"But I can't stay here always, like this," Marie had protested.
"But I should like to keep you!" Billy had responded, with no less decision.
Marie had been firm, however, and had gone, leaving the little house lonely without her.
Aside from her work in the garden Billy as resolutely avoided Bertram as she did Cyril. It was natural, therefore, that at this crisis she should turn to William with a peculiar feeling of restfulness. He, at least, would be safe, she told herself. So she frankly welcomed his every appearance, sung to him, played to him, and took long walks with him to see some wonderful bracelet or necklace that he had discovered in a dingy little curio-shop.
William was delighted. He was very fond of his namesake, and he had secretly chafed a little at the way his younger brothers had monopolized her attention. He was rejoiced now that she seemed to be turning to him for companionship; and very eagerly he accepted all the time she could give him.
William had, in truth, been growing more and more lonely ever since Billy's brief stay beneath his roof years before. Those few short weeks of her merry presence had shown him how very forlorn the house was without it. More and more sorrowfully during past years, his thoughts had gone back to the little white flannel bundle and to the dear hopes it had carried so long ago. If the boy had only lived, thought William, mournfully, there would not now have been that dreary silence in his home, and that sore ache in his heart.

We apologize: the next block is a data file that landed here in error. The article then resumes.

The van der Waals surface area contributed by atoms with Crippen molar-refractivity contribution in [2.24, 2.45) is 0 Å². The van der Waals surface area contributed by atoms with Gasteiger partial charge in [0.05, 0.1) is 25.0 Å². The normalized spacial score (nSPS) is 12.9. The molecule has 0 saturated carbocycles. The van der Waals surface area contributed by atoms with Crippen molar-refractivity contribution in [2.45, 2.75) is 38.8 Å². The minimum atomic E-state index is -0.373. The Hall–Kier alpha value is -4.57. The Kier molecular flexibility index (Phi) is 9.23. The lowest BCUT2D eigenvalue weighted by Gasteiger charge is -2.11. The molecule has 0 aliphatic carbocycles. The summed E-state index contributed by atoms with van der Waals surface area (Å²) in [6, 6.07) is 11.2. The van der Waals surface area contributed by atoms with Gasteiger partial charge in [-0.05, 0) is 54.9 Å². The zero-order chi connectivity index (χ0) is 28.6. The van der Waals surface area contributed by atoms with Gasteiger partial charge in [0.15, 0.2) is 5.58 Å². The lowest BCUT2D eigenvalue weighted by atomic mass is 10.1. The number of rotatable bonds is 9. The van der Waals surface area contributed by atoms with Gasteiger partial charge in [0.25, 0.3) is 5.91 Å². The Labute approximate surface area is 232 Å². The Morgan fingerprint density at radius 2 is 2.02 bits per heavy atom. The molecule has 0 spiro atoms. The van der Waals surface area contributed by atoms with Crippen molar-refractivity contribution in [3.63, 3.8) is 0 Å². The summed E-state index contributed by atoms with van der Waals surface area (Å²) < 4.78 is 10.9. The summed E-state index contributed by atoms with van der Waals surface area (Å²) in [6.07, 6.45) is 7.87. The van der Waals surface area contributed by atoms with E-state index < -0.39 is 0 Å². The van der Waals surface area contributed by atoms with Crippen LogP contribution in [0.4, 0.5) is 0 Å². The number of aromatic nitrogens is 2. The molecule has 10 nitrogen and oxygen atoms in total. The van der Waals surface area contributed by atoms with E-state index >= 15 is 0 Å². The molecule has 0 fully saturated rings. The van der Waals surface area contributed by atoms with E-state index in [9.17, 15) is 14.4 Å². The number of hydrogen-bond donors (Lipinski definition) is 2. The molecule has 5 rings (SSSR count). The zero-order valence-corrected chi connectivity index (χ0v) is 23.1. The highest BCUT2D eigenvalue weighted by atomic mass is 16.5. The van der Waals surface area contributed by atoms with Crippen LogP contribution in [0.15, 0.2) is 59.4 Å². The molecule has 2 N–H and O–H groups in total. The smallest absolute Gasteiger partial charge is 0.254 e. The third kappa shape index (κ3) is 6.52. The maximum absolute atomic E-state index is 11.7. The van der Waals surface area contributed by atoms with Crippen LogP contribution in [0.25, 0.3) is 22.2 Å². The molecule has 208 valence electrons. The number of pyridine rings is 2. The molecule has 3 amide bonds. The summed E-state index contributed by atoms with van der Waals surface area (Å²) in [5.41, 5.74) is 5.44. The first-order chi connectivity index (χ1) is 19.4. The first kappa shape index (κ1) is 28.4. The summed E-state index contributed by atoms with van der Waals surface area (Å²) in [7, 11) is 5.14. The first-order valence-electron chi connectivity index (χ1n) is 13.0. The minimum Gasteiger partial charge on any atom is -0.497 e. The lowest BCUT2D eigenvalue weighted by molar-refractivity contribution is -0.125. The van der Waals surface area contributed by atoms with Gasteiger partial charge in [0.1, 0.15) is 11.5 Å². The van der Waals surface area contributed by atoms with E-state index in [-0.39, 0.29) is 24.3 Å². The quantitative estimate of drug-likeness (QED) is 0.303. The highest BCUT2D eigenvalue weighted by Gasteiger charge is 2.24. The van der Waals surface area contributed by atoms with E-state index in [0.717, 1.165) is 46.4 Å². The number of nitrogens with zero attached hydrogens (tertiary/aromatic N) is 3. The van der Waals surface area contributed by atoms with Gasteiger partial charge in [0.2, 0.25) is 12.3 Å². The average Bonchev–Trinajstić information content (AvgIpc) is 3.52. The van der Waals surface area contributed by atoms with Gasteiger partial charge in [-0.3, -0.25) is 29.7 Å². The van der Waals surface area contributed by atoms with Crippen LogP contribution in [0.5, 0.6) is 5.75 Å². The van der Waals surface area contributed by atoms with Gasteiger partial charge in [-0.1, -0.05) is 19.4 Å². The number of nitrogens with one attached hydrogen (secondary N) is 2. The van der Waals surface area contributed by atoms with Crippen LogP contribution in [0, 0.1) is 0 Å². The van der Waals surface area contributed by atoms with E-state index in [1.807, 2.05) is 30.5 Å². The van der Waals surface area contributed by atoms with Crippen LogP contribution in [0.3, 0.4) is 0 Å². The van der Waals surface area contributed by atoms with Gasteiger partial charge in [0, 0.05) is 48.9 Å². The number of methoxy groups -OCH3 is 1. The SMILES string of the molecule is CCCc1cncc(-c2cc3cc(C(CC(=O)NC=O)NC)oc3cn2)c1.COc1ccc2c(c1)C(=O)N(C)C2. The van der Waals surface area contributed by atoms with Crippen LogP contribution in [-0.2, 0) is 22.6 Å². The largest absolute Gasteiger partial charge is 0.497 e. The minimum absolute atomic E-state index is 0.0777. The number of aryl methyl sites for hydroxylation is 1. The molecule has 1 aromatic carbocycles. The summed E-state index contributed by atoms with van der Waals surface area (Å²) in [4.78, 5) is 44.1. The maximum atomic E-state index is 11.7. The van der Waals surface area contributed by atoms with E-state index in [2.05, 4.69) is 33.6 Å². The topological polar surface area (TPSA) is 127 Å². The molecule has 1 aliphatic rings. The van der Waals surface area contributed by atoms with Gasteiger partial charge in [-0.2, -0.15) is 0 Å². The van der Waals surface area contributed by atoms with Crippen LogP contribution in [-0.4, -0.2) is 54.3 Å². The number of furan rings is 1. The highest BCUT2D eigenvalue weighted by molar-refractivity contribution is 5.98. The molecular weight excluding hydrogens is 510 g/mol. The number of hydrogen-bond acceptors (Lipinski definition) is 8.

Very soon after William had first seen Billy, he began to lay wonderful plans, and in every plan was Billy. She was not his child by flesh and blood, he acknowledged, but she was his by right of love and needed care. In fancy he looked straight down the years ahead, and everywhere he saw Billy, a loving, much-loved daughter, the joy of his life, the solace of his declining years.
To no one had William talked of this--and to no one did he show the bitterness of his grief when he saw his vision fade into nothingness through Billy's unchanging refusal to live in his home. Only he himself knew the heartache, the loneliness, the almost unbearable longing of the past winter months while Billy had lived at Hillside; and only he himself knew now the almost overwhelming joy that was his because of what he thought he saw in Billy's changed attitude toward himself.
Great as was William's joy, however, his caution was greater. He said nothing to Billy of his new hopes, though he did try to pave the way by dropping an occasional word about the loneliness of the Beacon Street house since she went away. There was something else, too, that caused William to be silent--what he thought he saw between Billy and Bertram. That Bertram was in love with Billy, he guessed; but that Billy was not in love with Bertram he very much feared. He hesitated almost to speak or move lest something he should say or do should, just at the critical moment, turn matters the wrong way. To William this marriage of Bertram and Billy was an ideal method of solving the problem, as of course Billy would come there to the house to live, and he would have his "daughter" after all. But as the days passed, and he could see no progress on Bertram's part, no change in Billy, he began to be seriously worried--and to show it.